Kevin Stitt

Gov. Kevin Stitt

Gov. Kevin Stitt said one of Oklahoma's four COVID-19 mobile testing sites expected to be set up this week will be in McAlester.

The Oklahoma governor announced during a press conference Sunday night that he anticipates four mobile testing sites to be set up this week in Oklahoma City, Tulsa, Ponca City and McAlester.

Stitt also announced a statewide task force created to address the spread of COVID-19 and said he will not force closures of establishments like bars or restaurants.

"At this time we're following Centers for Disease Control guidelines and that is to stop groups of 10 or more people, and that is what I'm going to preach," Stitt said. "The question is, when you shut something down, when does it come back? This could go on for a while.

"This could be our new normal, and we've got to think about how we deliver services," he added.

Global data from the World Health Organization shows 350,000 confirmed cases, 15,000 deaths and 100,000 recovered patients of the coronavirus as of Monday.

The Oklahoma State Department of Health reported 81 positive coronavirus cases and two deaths as of Monday morning. None were reported in Pittsburg County as of Monday morning.

Regional Health Department Director Juli Montgomery said the Pittsburg County Health Department had 19 specimen collection kits as of Friday evening. McAlester Regional Health Center officials said the facility started with 250 test kits and sent samples to be tested as of Sunday.

On Friday, the OSDH partnered with a facility allowing 300 specimens to be shipped immediately for testing and increased capacity for delivering results.

On Saturday, the governor amended an executive order to allow labs at the University of Oklahoma and Oklahoma State University to conduct coronavirus testing.

Dr. Kayse Shrum, Oklahoma Secretary of Science and Innovation, said at the press conference the labs should be capable of testing within a week and could be able to test 10,000 Oklahomans for COVID-19.

"That means we should be able to expand out testing capability by 10-fold by the end of the week," Shrum said.

Although the virus typically causes mild or moderate symptoms and the majority of patients recover within weeks, it can lead to more severe illnesses, especially among elderly with preexisting health conditions.

Those who think they have COVID-19 symptoms should call their primary care provider, per state and federal guidelines. Samples are collected from potential patients, then sent to a testing lab.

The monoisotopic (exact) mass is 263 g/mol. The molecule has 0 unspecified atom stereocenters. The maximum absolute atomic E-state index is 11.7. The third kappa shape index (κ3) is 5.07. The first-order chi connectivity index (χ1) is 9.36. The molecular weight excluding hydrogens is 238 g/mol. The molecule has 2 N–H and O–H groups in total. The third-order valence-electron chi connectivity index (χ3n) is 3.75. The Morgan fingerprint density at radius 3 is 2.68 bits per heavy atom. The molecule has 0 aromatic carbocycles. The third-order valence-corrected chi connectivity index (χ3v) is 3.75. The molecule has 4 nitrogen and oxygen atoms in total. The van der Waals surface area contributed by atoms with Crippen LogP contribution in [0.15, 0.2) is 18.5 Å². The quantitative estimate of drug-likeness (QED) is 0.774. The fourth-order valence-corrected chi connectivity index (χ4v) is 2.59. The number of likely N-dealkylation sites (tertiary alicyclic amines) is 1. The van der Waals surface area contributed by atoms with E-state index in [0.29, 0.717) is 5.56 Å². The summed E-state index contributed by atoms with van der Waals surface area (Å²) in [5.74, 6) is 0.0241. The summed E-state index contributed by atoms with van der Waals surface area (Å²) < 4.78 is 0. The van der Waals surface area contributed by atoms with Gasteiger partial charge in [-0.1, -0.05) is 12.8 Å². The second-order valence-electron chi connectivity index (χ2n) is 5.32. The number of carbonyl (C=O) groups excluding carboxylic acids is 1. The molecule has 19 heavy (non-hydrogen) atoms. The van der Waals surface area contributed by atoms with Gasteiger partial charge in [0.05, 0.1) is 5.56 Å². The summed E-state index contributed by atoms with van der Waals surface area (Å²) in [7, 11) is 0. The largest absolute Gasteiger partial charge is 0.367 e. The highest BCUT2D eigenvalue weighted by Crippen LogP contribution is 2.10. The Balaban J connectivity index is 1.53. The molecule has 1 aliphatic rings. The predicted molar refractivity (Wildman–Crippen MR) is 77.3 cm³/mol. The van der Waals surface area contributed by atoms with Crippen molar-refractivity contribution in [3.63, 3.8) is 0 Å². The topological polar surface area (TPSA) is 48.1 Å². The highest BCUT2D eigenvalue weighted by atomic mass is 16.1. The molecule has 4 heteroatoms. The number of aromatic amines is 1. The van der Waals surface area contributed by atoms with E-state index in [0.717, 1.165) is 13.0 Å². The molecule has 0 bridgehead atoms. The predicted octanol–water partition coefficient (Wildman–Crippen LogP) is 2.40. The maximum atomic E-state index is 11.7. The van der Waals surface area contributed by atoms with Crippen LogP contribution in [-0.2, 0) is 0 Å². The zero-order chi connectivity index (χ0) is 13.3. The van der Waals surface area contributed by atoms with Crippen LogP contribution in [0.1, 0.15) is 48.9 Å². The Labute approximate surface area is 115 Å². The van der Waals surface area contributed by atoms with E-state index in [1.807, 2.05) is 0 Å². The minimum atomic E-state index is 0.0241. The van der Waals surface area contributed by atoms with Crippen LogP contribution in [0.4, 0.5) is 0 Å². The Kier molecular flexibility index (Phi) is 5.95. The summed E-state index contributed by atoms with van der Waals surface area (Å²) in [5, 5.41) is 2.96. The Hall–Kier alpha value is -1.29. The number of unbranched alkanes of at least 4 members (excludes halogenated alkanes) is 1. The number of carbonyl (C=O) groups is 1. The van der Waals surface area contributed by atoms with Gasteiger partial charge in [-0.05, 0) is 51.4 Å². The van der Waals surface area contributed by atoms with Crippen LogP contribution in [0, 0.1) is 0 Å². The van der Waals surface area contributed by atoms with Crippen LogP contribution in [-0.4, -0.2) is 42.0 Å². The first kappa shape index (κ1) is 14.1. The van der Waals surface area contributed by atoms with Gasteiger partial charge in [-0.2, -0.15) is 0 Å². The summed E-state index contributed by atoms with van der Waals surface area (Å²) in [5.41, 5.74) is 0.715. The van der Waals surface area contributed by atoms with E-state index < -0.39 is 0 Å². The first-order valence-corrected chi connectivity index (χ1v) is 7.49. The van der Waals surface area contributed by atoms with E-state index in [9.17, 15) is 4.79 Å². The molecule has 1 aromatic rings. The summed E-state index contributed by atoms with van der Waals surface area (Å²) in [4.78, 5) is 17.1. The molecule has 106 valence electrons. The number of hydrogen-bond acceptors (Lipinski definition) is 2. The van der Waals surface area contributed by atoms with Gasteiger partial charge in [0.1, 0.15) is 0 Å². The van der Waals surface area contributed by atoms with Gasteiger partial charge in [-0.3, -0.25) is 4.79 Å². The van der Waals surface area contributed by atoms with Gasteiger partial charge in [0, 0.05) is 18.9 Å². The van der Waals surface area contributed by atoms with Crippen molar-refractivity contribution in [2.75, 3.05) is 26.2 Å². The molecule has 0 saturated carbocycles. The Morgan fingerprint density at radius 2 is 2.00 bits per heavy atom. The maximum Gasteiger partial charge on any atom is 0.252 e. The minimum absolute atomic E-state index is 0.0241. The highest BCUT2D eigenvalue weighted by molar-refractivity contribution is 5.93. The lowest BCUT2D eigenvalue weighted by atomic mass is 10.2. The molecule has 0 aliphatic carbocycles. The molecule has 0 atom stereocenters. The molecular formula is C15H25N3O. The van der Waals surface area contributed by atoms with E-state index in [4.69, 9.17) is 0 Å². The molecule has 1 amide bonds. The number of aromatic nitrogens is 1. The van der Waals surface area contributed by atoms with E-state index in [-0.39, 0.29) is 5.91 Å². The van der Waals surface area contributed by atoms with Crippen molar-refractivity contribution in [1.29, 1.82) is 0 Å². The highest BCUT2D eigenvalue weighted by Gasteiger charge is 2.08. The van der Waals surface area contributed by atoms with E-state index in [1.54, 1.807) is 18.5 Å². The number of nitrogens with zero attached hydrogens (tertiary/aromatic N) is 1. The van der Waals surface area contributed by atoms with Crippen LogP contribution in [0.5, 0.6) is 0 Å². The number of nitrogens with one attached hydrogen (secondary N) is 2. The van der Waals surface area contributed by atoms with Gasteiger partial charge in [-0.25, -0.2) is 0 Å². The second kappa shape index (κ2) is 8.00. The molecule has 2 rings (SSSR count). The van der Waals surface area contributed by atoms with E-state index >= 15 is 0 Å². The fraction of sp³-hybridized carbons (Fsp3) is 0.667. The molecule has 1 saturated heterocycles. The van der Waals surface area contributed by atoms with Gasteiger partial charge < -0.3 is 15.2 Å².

Stitt also said Sunday night he has four goals in handling the pandemic: 1) protect the health and lives of Oklahomans, 2) mitigate the impact to Oklahoma's economy, 3) position the state to fully recover as quickly as possible; and 4) continue striving to become a top 10 state.

He called churches and business innovative in their efforts to prevent spread of the coronavirus by using contactless, curbside, online and delivery services.

Oklahoma Secretary of Health Jerome Loughridge urged citizens to continue social distancing and staying home when possible.

"If we're not being safe, no one is," Loughridge said. "If you must go out, be mindful and aware of your risk and your role in stopping spread of the disease."

Stitt also announced the development of the "Governor’s Solution Task Force."

A press release from Stitt's office said it is "a multiagency group of experts and support personnel to enhance Oklahoma’s comprehensive response to the COVID-19 pandemic."

Secretary of Agency Accountability and Chief Operating Officer John Budd, Chief of Staff Michael Junk and Secretary of State and Education Michael Rogers will lead the task force.

Loughridge, Interim State Epidemiologist Dr. Aaron Wendelboe and Brigadier General Tommy Mancino, Assistant Adjutant General of the Oklahoma National Guard, will lead a planning team.

“This group will allow our state’s leaders to focus their efforts on the areas they know best,” Stitt said in the release. “Their expertise will help us form a comprehensive response to COVID-19 and allow the Oklahoma State Department of Health and Oklahoma Department of Emergency Management to have additional support and resources.”

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EDITOR'S NOTE: This story has been updated as of noon March 23, 2020.